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US allocates $3mn to back Russian NGOs ahead of parliamentary elections

US allocates $3mn to back Russian NGOs ahead of parliamentary elections
The US government agency responsible for administering financial aid among foreign states has received $3 million specifically for Russian non-governmental organizations just as the country prepares to hold State Duma elections.

The US Agency for International Development (USAID), banned in Russia in 2012 as an “undesirable” organization, is assigning $3 million received from Washington to Russian non-governmental entities, according to data posted on governmental website US Spending.

The investment has been listed under the heading “For activity in Russia”. However, no further details have been provided. It is set to be completed by 2017, according to the data.

The website USAspending.gov provides three entries concerning grants to Russian NGOs in 2016 of $1 million each. Two of them were made on August 29 while the third one dates back to September 1.

According to an opinion voiced by Oleg Matveychev, a professor at the National Research University Higher School of Economics, the money may have been allocated for NGOs to act as observers in the upcoming elections.

“For instance, for certain surveys, press-conferences, information campaigns, web sites and so on. The money may have been assigned to support the opposition. It’s impossible to ban these kinds of organizations until they violate the law,” Matveychev said.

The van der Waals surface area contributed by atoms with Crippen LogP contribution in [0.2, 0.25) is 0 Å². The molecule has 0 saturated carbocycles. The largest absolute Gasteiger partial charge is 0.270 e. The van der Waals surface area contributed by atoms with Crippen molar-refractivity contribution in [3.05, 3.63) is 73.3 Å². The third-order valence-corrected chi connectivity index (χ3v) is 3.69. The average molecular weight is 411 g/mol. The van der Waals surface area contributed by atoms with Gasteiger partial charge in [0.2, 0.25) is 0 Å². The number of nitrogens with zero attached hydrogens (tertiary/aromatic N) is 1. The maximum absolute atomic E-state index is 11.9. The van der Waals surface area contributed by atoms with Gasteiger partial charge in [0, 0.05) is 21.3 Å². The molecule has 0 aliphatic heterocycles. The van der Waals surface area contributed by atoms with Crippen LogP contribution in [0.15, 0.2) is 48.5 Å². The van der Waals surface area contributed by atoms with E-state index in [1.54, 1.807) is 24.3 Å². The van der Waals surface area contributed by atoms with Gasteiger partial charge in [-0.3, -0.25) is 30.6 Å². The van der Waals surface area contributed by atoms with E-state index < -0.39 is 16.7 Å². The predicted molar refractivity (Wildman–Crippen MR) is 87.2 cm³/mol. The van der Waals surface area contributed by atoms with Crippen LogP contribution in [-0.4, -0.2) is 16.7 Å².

The timing of such “activities” coincides with the Russian parliamentary elections being just around the corner. However, this is not a coincidence, political expert Nikolay Shlyamin believes.

“It’s quite possible that soon we will hear NGOs and experts saying that the elections are not legitimate, do not represent people’s interests and so on. The Americans may actually aim for the presidential elections in 2018 while the 2016 election is merely a first shot,” Shlyamin told RT Russian.

USAID is supposed to close its mission as countries grow strong and become capable of doing without aid. The agency has closed its missions in a number of countries, including South Korea, Turkey, Tunisia, and Costa Rica, all of which have achieved a certain level of prosperity.

In Russia the US Agency for International Development should have stopped its work back in 2012 following Moscow’s request due to the possibly undermining nature of its activities.